Diseases caused by fungal pathogens affect over a billion people across the globe and kill just under 2 million people each year; however, these estimates are understated because of a lack of mandatory public health surveillance of fungal diseases. The World Health Organization has issued “a call to action” stating that fatal fungal diseases threaten global health. The fungi, Aspergillus fumigatus, Candida albicans, Candida auris and Cryptococcus neoformans have been designated as threats of highest priority.

Neuroinfections: Resolving mechanisms of fungal dissemination to the central nervous system.

We study the pathogenesis of human fungal pathogens with a particular focus on fungi that disseminate to the central nervous system (CNS). Among the pathogens we study is Cryptococcus neoformans (Cn) – the leading cause of fungal meningoencephalitis. Our studies are aimed at resolving the molecular mechanisms mediating the interplay between fungi and the CNS. This interest was spearheaded in part by our study of the extracellular proteome of Cn, where we identified a key fungal secreted metalloprotease, Mpr1, that promotes fungal disease in the CNS. In parallel studies, we identified EphA2, a tyrosine kinase receptor in brain microvascular endothelial cells (a.k.a. the blood-brain barrier) and demonstrated that Cn engages EphA2 in order to access the CNS.

Blood-brain barrier organoids (spheroids) – an in vitro model of the blood-brain barrier.

We have adapted human BBB-organoids to investigate invasion of the CNS by Cn. These organoids are formed by combining immortalized brain endothelial cells (IBMECs) or primary human brain endothelial cells, primary astrocytes and primary pericytes in a 1:1:1 ratio in a low-adhesion 96-well plates that are specially designed to encourage the formation of unitary and uniformly sized (~200 µm) organoids . Scaffold support is not required for this process to occur indicating that each cell type is programmed for formation of the BBB architecture. A 3D model such as the one we have re-developed has never been applied to neuro-invasive studies of pathogens. The BBB organoids are produced routinely and each iteration recapitulates phenotypes associated with a functional BBB. BBB organoids are either examined in real time or they are fixed and sectioned for confocal studies. We have confirmed the integrity of the organoids by TEM and by measuring BBB permeability in these organoids, using fluorophore-conjugated to high molecular weight, BBB impermeable compounds (dextran, bovine serum albumin).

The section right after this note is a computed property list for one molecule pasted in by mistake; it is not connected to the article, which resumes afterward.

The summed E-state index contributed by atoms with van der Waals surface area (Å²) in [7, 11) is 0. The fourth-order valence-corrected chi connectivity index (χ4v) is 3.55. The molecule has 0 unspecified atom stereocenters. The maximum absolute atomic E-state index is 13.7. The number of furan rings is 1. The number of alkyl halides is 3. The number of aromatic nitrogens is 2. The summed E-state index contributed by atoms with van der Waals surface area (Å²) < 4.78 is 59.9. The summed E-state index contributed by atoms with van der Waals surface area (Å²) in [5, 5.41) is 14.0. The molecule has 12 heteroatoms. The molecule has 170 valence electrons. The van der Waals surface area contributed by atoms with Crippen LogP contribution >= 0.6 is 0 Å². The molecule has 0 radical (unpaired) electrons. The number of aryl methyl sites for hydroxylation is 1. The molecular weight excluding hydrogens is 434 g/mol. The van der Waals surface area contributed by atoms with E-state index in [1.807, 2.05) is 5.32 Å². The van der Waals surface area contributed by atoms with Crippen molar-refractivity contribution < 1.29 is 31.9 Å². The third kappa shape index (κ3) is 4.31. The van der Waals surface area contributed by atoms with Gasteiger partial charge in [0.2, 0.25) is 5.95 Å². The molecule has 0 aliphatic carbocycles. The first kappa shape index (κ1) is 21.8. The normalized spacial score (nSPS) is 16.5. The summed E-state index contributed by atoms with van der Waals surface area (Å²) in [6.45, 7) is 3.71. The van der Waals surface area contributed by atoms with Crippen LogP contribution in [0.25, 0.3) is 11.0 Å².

UC Davis CounterACT Center of Excellence – Identifying improved medical countermeasures for chemical threat agents that cause seizures in humans.


Project 2: Assess strategies for modulating blood-brain barrier (BBB) and neurovascular function following acute organophosphate intoxication.

Project 2 is testing the hypothesis that therapies that reverse BBB dysfunction when administered as adjuncts to standard of care will mitigate the long-term, adverse neurological consequences of acute intoxication from organophosphate (OP) nerve agents. Clinical and experimental evidence shows that current standard of care for acute OP intoxication (atropine, oxime, and benzodiazepine) does not sufficiently protect against persistent neuropathology or prevent development of spontaneous seizures and cognitive deficits in survivors. Project 2 is based on the fact that BBB is vital for normal brain health and BBB dysfunction is associated with epilepsy and the emergence of spontaneous seizures. It may be involved in cognitive impairment as well. With the use of a well established model of acute diisopropylflurophosphate intoxication (DFP is a surrogate for OP nerve agents that cause life-threatening seizures), Project 2 aims to: